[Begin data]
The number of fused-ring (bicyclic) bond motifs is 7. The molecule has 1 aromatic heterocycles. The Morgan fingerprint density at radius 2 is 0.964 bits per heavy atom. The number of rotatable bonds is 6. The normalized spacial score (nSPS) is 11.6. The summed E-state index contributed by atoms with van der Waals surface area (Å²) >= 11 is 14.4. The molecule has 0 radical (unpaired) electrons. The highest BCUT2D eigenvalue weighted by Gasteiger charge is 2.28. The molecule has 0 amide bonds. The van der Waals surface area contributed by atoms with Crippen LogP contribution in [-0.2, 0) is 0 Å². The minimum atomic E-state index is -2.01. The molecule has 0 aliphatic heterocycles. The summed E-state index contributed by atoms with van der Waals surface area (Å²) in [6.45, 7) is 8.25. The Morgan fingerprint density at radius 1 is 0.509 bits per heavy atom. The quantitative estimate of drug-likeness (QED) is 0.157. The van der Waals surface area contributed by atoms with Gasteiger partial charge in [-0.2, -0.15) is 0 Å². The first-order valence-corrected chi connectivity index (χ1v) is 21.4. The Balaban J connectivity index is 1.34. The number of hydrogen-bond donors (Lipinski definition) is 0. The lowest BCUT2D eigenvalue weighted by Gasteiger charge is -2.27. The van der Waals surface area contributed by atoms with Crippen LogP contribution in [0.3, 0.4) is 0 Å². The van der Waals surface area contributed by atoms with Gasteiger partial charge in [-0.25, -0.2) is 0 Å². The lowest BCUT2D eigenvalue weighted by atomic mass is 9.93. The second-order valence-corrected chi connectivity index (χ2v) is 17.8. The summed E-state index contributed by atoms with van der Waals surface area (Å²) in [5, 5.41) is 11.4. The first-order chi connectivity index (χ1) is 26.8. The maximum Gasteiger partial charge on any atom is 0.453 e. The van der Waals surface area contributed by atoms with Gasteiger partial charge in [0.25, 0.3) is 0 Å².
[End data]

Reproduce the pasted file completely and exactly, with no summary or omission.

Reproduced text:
The number of fused-ring (bicyclic) bond motifs is 7. The molecule has 1 aromatic heterocycles. The Morgan fingerprint density at radius 2 is 0.964 bits per heavy atom. The number of rotatable bonds is 6. The normalized spacial score (nSPS) is 11.6. The summed E-state index contributed by atoms with van der Waals surface area (Å²) >= 11 is 14.4. The molecule has 0 radical (unpaired) electrons. The highest BCUT2D eigenvalue weighted by Gasteiger charge is 2.28. The molecule has 0 amide bonds. The van der Waals surface area contributed by atoms with Crippen LogP contribution in [-0.2, 0) is 0 Å². The minimum atomic E-state index is -2.01. The molecule has 0 aliphatic heterocycles. The summed E-state index contributed by atoms with van der Waals surface area (Å²) in [6.45, 7) is 8.25. The Morgan fingerprint density at radius 1 is 0.509 bits per heavy atom. The quantitative estimate of drug-likeness (QED) is 0.157. The van der Waals surface area contributed by atoms with Gasteiger partial charge in [-0.2, -0.15) is 0 Å². The first-order valence-corrected chi connectivity index (χ1v) is 21.4. The Balaban J connectivity index is 1.34. The number of hydrogen-bond donors (Lipinski definition) is 0. The lowest BCUT2D eigenvalue weighted by Gasteiger charge is -2.27. The van der Waals surface area contributed by atoms with Crippen LogP contribution in [0.3, 0.4) is 0 Å². The van der Waals surface area contributed by atoms with Gasteiger partial charge in [-0.25, -0.2) is 0 Å². The lowest BCUT2D eigenvalue weighted by atomic mass is 9.93. The second-order valence-corrected chi connectivity index (χ2v) is 17.8. The summed E-state index contributed by atoms with van der Waals surface area (Å²) in [5, 5.41) is 11.4. The first-order chi connectivity index (χ1) is 26.8. The maximum Gasteiger partial charge on any atom is 0.453 e. The van der Waals surface area contributed by atoms with Gasteiger partial charge in [0.25, 0.3) is 0 Å².